The Boxer effortlessly combines intelligence, loyalty, and courage with a playfulness and vitality that make it one of the most popular dog breeds in the United States. The square-built breed features strong muscles underneath a short coat and a distinctive muzzle with undershot jaw. The Boxer looks alert and often curious and is a friendly dog that’s trainable, protective, and affectionate.
The male Boxer stands about 23- to 25-inches tall at the shoulder, while the female is a couple of inches shorter, as listed by the American Kennel Club (AKC). On average, the males can weigh between 65- and 80-pounds, with females weighing in about 10 pounds lighter. Their short coat requires only minimal grooming, but the Boxer does need frequent exercise and room to play as this breed is energetic.
Boxers may have been named for their graceful yet forceful way of moving, much like a professional prizefighter. They have a rich history and are credited with many notable achievements. Check out these eight fun facts about the amazing Boxer breed.
1. Bullenbeisser Descendent
Today’s modern-day Boxer dog descends from the Brabanter Bullenbeisser, an extinct breed originally from Brabant, Belgium. The Bullenbeisser became a favorite breed of German nobleman who used it for hunting animals like wild boar. The dog’s disposition made it a popular pet as well as family guard dog.
2. Artistic Inspiration
As a notable hunting dog, the Boxer became the subject of inspiration for artists in the 1700’s and 1800’s. According to the AKC's official Boxer page, Flemish tapestries during these times often featured the ancestors of today’s Boxer hunting wild boar and stags.
3. Only Three Breed Colors
The Boxer has just three breed colors: brindle, fawn, and white. White is the only one not considered standard. Black is not a Boxer breed color, so if someone tells you that their Boxer is black, it’s actually a dark brindle.
4. The White Boxer Myths
When considering fun and unusual facts about Boxers in relation to their coloring, we have to talk about the myths that surround white Boxers.
While white isn’t a standard Boxer color, it’s not considered rare because one in four puppies are white.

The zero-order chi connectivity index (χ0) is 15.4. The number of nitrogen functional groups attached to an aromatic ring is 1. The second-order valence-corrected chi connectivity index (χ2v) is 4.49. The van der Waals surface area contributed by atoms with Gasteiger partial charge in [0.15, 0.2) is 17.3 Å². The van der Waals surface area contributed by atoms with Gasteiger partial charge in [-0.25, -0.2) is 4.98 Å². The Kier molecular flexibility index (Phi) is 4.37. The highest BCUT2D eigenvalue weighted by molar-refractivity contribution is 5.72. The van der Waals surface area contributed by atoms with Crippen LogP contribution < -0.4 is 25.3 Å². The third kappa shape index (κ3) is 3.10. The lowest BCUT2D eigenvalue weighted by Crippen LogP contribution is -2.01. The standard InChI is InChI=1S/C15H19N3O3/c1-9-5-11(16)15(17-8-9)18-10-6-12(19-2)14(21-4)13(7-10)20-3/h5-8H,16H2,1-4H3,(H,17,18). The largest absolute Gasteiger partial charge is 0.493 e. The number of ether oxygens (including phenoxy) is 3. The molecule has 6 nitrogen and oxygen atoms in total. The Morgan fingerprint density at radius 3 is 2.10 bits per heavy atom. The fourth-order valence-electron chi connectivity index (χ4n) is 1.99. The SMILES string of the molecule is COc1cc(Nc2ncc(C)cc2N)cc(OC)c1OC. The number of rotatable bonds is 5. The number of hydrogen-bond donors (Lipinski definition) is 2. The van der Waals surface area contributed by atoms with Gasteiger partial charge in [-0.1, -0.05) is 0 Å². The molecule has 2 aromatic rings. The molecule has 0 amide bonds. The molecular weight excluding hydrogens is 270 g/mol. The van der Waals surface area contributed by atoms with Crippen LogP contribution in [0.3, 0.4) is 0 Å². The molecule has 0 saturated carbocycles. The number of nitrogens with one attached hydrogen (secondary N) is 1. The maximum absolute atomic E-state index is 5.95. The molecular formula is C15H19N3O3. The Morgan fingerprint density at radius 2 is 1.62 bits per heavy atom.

The white Boxer is not an albino and most have some colored spots in their coats. However, they can sunburn more easily because of their light coloring.
Not all white Boxers are born deaf, although the percentage is higher than with fawn or brindle Boxers.
5. Decorated War Dogs
Even before the onset of the first World War, the Boxer breed was used as a police dog in Germany because of its work ethic, bravery, and loyalty. As the United States entered World War I, the Boxer joined other breeds like the German Shepherd at the battlefront. One famous War Dog of the first World War was Sergeant Stubby. This brave Boxer became the most decorated War Dog of his time and the only one to earn the rank of sergeant. Sergeant Stubby fought in 17 battles with his unit including saving his fellow soldiers from a mustard gas attack. The heroic Boxer even caught a German spy. After the war, Sergeant Stubby retired and took on the responsibilities as mascot for the Hoyas at Georgetown University.
6. Meet Bang Away: Celebrity Boxer
In 1951, Bang Away won Best in Show at Westminster. Bang Away of Sirrah Crest stole the show that year and quickly became the top producer of the Boxer breed. Everyone loved Bang Away and he soon was the most published dog of his era appearing in popular magazines like Esquire and Life.
7. Brandy the Boxer: World Record Holder
Brandy the Boxer is a Guinness World Record Holder for longest tongue on a dog. Brandy’s tongue won the record with a length of 17-inches (43-centimeters). Brandy was owned by John Scheid of St. Clair Shores, Michigan and lived from 1995 to 2002.
8. Good Choice as Service Dogs
Boxers aren’t the first dog breed you think of when it comes to service dogs. However, the Boxer has joined the ranks for the retrievers, collies, and shepherds as a good choice for a service dog. Boxers may be trained and employed as guide dogs for the blind, as autistic support animals, and other services. Their amiable disposition, intelligence, and trainability are all traits that help make the Boxer a good service dog choice.